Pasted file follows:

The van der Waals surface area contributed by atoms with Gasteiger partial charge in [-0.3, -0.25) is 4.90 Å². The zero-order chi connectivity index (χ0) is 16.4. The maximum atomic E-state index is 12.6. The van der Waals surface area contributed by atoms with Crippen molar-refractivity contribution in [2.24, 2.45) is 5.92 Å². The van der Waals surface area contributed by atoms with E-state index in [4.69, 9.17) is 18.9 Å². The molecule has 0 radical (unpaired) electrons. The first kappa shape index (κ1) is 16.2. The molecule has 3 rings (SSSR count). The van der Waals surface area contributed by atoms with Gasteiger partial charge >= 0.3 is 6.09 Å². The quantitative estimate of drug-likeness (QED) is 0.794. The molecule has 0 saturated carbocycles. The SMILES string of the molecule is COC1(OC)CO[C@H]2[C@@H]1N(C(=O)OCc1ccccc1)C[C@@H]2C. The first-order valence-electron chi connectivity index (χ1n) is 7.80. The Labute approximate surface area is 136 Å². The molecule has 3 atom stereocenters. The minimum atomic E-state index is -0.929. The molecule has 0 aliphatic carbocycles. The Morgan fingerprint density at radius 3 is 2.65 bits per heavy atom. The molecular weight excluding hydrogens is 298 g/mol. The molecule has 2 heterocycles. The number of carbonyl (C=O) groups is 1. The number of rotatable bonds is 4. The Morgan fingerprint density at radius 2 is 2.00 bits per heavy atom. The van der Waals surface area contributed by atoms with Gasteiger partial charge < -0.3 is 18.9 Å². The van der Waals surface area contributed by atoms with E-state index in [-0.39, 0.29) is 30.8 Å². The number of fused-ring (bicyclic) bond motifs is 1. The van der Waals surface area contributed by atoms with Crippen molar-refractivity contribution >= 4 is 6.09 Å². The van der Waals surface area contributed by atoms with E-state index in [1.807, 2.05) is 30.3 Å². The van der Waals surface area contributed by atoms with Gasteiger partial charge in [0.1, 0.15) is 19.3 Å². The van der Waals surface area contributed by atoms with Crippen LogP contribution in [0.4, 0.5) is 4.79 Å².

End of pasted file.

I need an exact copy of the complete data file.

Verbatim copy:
The van der Waals surface area contributed by atoms with Gasteiger partial charge in [-0.3, -0.25) is 4.90 Å². The zero-order chi connectivity index (χ0) is 16.4. The maximum atomic E-state index is 12.6. The van der Waals surface area contributed by atoms with Crippen molar-refractivity contribution in [2.24, 2.45) is 5.92 Å². The van der Waals surface area contributed by atoms with E-state index in [4.69, 9.17) is 18.9 Å². The molecule has 0 radical (unpaired) electrons. The first kappa shape index (κ1) is 16.2. The molecule has 3 rings (SSSR count). The van der Waals surface area contributed by atoms with Gasteiger partial charge >= 0.3 is 6.09 Å². The quantitative estimate of drug-likeness (QED) is 0.794. The molecule has 0 saturated carbocycles. The SMILES string of the molecule is COC1(OC)CO[C@H]2[C@@H]1N(C(=O)OCc1ccccc1)C[C@@H]2C. The first-order valence-electron chi connectivity index (χ1n) is 7.80. The Labute approximate surface area is 136 Å². The molecule has 3 atom stereocenters. The minimum atomic E-state index is -0.929. The molecule has 0 aliphatic carbocycles. The Morgan fingerprint density at radius 3 is 2.65 bits per heavy atom. The molecular weight excluding hydrogens is 298 g/mol. The molecule has 2 heterocycles. The number of carbonyl (C=O) groups is 1. The number of rotatable bonds is 4. The Morgan fingerprint density at radius 2 is 2.00 bits per heavy atom. The van der Waals surface area contributed by atoms with Gasteiger partial charge < -0.3 is 18.9 Å². The van der Waals surface area contributed by atoms with E-state index in [-0.39, 0.29) is 30.8 Å². The number of fused-ring (bicyclic) bond motifs is 1. The van der Waals surface area contributed by atoms with Crippen molar-refractivity contribution >= 4 is 6.09 Å². The van der Waals surface area contributed by atoms with E-state index in [1.807, 2.05) is 30.3 Å². The van der Waals surface area contributed by atoms with Gasteiger partial charge in [0.1, 0.15) is 19.3 Å². The van der Waals surface area contributed by atoms with Crippen LogP contribution in [0.4, 0.5) is 4.79 Å².